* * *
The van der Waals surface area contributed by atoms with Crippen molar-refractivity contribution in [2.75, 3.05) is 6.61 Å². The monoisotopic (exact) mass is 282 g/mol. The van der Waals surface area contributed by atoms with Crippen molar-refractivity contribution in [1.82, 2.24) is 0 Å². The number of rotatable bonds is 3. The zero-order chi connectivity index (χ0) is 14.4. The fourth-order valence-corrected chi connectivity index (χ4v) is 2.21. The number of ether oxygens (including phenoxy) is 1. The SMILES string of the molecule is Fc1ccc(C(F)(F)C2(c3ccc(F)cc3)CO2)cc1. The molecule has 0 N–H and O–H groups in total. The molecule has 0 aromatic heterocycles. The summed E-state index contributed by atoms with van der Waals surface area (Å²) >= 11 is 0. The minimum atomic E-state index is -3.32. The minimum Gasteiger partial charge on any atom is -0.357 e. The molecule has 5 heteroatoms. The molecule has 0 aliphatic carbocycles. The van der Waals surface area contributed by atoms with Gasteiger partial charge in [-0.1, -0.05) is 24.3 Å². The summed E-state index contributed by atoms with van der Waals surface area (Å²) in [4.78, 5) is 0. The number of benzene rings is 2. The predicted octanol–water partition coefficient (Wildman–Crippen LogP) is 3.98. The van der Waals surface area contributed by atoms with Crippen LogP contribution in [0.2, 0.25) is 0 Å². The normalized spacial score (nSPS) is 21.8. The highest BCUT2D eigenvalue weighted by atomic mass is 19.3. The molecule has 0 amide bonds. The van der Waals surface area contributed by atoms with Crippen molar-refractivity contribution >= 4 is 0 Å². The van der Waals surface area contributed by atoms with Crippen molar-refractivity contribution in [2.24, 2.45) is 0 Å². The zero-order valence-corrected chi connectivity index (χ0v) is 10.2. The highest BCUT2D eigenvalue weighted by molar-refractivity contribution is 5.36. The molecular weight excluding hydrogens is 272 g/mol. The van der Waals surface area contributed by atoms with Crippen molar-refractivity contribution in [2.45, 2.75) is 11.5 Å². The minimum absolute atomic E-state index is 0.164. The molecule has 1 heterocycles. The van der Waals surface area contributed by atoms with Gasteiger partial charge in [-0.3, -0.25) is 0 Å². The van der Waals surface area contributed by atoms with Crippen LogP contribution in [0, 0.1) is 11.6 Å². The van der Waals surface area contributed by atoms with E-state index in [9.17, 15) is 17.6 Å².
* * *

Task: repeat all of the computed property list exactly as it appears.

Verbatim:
The van der Waals surface area contributed by atoms with Crippen molar-refractivity contribution in [2.75, 3.05) is 6.61 Å². The monoisotopic (exact) mass is 282 g/mol. The van der Waals surface area contributed by atoms with Crippen molar-refractivity contribution in [1.82, 2.24) is 0 Å². The number of rotatable bonds is 3. The zero-order chi connectivity index (χ0) is 14.4. The fourth-order valence-corrected chi connectivity index (χ4v) is 2.21. The number of ether oxygens (including phenoxy) is 1. The SMILES string of the molecule is Fc1ccc(C(F)(F)C2(c3ccc(F)cc3)CO2)cc1. The molecule has 0 N–H and O–H groups in total. The molecule has 0 aromatic heterocycles. The summed E-state index contributed by atoms with van der Waals surface area (Å²) >= 11 is 0. The minimum atomic E-state index is -3.32. The minimum Gasteiger partial charge on any atom is -0.357 e. The molecule has 5 heteroatoms. The molecule has 0 aliphatic carbocycles. The van der Waals surface area contributed by atoms with Gasteiger partial charge in [-0.1, -0.05) is 24.3 Å². The summed E-state index contributed by atoms with van der Waals surface area (Å²) in [4.78, 5) is 0. The number of benzene rings is 2. The predicted octanol–water partition coefficient (Wildman–Crippen LogP) is 3.98. The van der Waals surface area contributed by atoms with Crippen LogP contribution in [0.2, 0.25) is 0 Å². The normalized spacial score (nSPS) is 21.8. The highest BCUT2D eigenvalue weighted by atomic mass is 19.3. The molecule has 0 amide bonds. The van der Waals surface area contributed by atoms with Crippen molar-refractivity contribution >= 4 is 0 Å². The van der Waals surface area contributed by atoms with Crippen molar-refractivity contribution in [2.24, 2.45) is 0 Å². The zero-order valence-corrected chi connectivity index (χ0v) is 10.2. The highest BCUT2D eigenvalue weighted by molar-refractivity contribution is 5.36. The molecular weight excluding hydrogens is 272 g/mol. The van der Waals surface area contributed by atoms with Crippen molar-refractivity contribution in [2.45, 2.75) is 11.5 Å². The minimum absolute atomic E-state index is 0.164. The molecule has 1 heterocycles. The van der Waals surface area contributed by atoms with Gasteiger partial charge in [-0.3, -0.25) is 0 Å². The van der Waals surface area contributed by atoms with Crippen LogP contribution in [0, 0.1) is 11.6 Å². The van der Waals surface area contributed by atoms with E-state index in [9.17, 15) is 17.6 Å².